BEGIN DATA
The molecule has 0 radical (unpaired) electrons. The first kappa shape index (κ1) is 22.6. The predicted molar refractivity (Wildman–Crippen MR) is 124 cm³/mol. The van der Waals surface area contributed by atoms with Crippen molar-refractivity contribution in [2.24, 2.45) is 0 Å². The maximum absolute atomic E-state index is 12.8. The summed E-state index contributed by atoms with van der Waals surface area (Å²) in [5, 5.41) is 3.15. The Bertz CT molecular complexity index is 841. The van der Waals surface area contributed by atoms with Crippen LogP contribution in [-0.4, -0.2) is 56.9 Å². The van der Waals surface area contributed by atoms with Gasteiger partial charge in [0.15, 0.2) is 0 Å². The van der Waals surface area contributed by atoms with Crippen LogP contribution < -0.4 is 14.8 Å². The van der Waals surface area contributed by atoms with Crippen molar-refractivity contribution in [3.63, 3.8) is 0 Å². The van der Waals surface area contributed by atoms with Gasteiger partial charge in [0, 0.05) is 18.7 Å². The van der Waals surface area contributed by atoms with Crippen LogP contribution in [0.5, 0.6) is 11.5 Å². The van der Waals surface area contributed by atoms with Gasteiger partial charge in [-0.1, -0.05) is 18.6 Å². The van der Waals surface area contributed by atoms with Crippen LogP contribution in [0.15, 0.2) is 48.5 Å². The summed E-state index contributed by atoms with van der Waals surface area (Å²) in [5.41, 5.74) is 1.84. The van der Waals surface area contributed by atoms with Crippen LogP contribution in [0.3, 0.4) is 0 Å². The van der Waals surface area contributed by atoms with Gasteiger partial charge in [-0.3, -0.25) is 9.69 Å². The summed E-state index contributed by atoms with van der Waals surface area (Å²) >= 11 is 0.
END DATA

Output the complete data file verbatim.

The molecule has 0 radical (unpaired) electrons. The first kappa shape index (κ1) is 22.6. The predicted molar refractivity (Wildman–Crippen MR) is 124 cm³/mol. The van der Waals surface area contributed by atoms with Crippen molar-refractivity contribution in [2.24, 2.45) is 0 Å². The maximum absolute atomic E-state index is 12.8. The summed E-state index contributed by atoms with van der Waals surface area (Å²) in [5, 5.41) is 3.15. The Bertz CT molecular complexity index is 841. The van der Waals surface area contributed by atoms with Crippen LogP contribution in [-0.4, -0.2) is 56.9 Å². The van der Waals surface area contributed by atoms with Gasteiger partial charge in [0.15, 0.2) is 0 Å². The van der Waals surface area contributed by atoms with Crippen LogP contribution < -0.4 is 14.8 Å². The van der Waals surface area contributed by atoms with Crippen molar-refractivity contribution in [3.63, 3.8) is 0 Å². The van der Waals surface area contributed by atoms with Gasteiger partial charge in [0, 0.05) is 18.7 Å². The van der Waals surface area contributed by atoms with Crippen LogP contribution in [0.5, 0.6) is 11.5 Å². The van der Waals surface area contributed by atoms with Gasteiger partial charge in [-0.1, -0.05) is 18.6 Å². The van der Waals surface area contributed by atoms with Crippen LogP contribution in [0.15, 0.2) is 48.5 Å². The summed E-state index contributed by atoms with van der Waals surface area (Å²) in [5.41, 5.74) is 1.84. The van der Waals surface area contributed by atoms with Crippen LogP contribution in [0.3, 0.4) is 0 Å². The van der Waals surface area contributed by atoms with Gasteiger partial charge in [-0.3, -0.25) is 9.69 Å². The summed E-state index contributed by atoms with van der Waals surface area (Å²) >= 11 is 0.